No bomb, simply a game

2012-12-28 00:00

BLOEMFONTEIN — An elderly man who plays a treasure hunt game on the Internet was the “suspected bomb planter of Naval Hill”.

Louwtjie van der Watt (71) said yesterday that a massive misunderstanding led police to close the new statue of former president Nelson Mandela on Sunday, after guards said they had seen someone they thought was trying to plant a bomb.

Many people were turned away while sniffer dogs searched the site.

“It’s absolute nonsense that I was trying to plant a bomb.

“The security guards seemed rather clueless,” Van der Watt told sister newspaper Volksblad yesterday.

He said he plays a game called Geocaching Online.

Players hide small containers at places all over the world and publish the co-ordinates online at the website for others to find, using GPS devices.

Visitors from all over the world search for the containers, which usually contain a small trinket and a notebook, for each finder to note his or her name and details.

“It’s usually something small, like a pill container,” he said.

Van der Watt said he has hidden more than 200 caches around Bloemfontein and in other places around SA.

“The containers are usually hidden in interesting places and they are camouflaged to make them harder to spot,” he explained.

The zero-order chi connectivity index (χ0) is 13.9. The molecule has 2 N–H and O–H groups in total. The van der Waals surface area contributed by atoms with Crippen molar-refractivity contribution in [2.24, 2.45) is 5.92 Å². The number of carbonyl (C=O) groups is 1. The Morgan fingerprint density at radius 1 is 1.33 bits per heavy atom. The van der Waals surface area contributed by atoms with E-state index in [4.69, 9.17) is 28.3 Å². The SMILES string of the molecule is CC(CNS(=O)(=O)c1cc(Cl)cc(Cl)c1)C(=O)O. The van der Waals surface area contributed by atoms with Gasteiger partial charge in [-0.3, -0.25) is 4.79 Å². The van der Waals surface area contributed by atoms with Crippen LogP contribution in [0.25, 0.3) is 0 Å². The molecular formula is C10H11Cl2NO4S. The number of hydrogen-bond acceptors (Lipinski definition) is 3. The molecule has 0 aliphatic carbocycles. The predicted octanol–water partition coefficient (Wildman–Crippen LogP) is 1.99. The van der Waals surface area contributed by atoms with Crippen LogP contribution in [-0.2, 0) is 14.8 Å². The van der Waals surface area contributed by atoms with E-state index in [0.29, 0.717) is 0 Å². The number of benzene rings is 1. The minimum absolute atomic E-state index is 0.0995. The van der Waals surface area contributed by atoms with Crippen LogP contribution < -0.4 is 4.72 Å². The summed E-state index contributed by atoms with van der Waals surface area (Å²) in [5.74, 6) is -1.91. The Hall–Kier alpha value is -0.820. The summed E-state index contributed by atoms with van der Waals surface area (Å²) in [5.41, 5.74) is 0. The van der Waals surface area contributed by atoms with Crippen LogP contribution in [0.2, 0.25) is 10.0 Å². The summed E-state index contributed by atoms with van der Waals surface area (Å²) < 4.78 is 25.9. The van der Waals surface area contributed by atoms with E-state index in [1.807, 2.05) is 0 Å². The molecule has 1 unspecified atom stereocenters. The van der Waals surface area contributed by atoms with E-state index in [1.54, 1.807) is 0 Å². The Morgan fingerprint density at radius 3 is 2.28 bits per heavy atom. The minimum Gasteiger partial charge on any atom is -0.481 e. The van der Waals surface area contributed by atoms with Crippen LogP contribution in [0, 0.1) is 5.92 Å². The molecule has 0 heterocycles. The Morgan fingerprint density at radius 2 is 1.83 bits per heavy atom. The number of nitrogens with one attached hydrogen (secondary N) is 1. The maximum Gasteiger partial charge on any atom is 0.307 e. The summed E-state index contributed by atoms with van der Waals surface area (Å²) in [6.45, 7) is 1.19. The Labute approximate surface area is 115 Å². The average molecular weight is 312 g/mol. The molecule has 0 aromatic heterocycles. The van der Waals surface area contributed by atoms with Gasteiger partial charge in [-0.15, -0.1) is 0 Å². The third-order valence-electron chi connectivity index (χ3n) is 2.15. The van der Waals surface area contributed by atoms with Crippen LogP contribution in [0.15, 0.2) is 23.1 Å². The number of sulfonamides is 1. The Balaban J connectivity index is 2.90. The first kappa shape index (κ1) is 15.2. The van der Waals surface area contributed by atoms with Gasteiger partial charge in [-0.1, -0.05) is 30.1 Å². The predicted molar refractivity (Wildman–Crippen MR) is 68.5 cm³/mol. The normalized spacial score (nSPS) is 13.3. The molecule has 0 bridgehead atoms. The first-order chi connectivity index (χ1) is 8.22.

He said he rode up to the site on Naval Hill on his scooter on Saturday afternoon to hide a container near the statue.

“I explained carefully to the two security guards why I was doing it and how the game works. They said they understood,” he added.

He said that on Sunday he went back to the site on his bicycle to hide another cache in a camouflaged container.

“There were two other guards on duty and I explained again how it worked. Then they told how the guards the previous day had said an “old man on a motorbike wanted to plant a bomb”.

“I was astounded,” he exclaimed.

On Sunday, the police closed the site for a while and searched it with dogs, but found no bomb.

“I’ve been hiding treasures on Naval Hill for years — in 19 places around the site. I had permission from the supervisor to hide them.”

He said some of his “treasures” had been removed by the police. However, police spokesperson Brigadier Billy Jones said he was not aware of any “treasures” being removed.

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